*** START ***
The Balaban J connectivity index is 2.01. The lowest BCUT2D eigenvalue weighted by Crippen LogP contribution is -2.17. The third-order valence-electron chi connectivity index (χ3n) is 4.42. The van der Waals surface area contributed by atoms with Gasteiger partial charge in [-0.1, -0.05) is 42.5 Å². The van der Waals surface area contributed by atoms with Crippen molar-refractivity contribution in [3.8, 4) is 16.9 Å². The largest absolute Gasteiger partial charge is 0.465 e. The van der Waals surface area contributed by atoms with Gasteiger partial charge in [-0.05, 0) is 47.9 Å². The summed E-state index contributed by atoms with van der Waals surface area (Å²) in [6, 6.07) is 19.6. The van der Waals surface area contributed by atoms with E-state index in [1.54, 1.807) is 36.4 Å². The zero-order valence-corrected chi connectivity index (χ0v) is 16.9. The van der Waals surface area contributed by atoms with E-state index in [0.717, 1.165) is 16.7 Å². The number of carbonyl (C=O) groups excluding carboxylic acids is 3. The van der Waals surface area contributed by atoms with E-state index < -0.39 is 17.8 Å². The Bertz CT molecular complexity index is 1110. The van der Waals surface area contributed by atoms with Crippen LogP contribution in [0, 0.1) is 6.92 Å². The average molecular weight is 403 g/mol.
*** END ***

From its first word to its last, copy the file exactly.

The Balaban J connectivity index is 2.01. The lowest BCUT2D eigenvalue weighted by Crippen LogP contribution is -2.17. The third-order valence-electron chi connectivity index (χ3n) is 4.42. The van der Waals surface area contributed by atoms with Gasteiger partial charge in [-0.1, -0.05) is 42.5 Å². The van der Waals surface area contributed by atoms with Crippen molar-refractivity contribution in [3.8, 4) is 16.9 Å². The largest absolute Gasteiger partial charge is 0.465 e. The van der Waals surface area contributed by atoms with Gasteiger partial charge in [-0.05, 0) is 47.9 Å². The summed E-state index contributed by atoms with van der Waals surface area (Å²) in [6, 6.07) is 19.6. The van der Waals surface area contributed by atoms with E-state index in [1.54, 1.807) is 36.4 Å². The zero-order valence-corrected chi connectivity index (χ0v) is 16.9. The van der Waals surface area contributed by atoms with E-state index in [0.717, 1.165) is 16.7 Å². The number of carbonyl (C=O) groups excluding carboxylic acids is 3. The van der Waals surface area contributed by atoms with E-state index < -0.39 is 17.8 Å². The Bertz CT molecular complexity index is 1110. The van der Waals surface area contributed by atoms with Crippen LogP contribution in [0, 0.1) is 6.92 Å². The average molecular weight is 403 g/mol.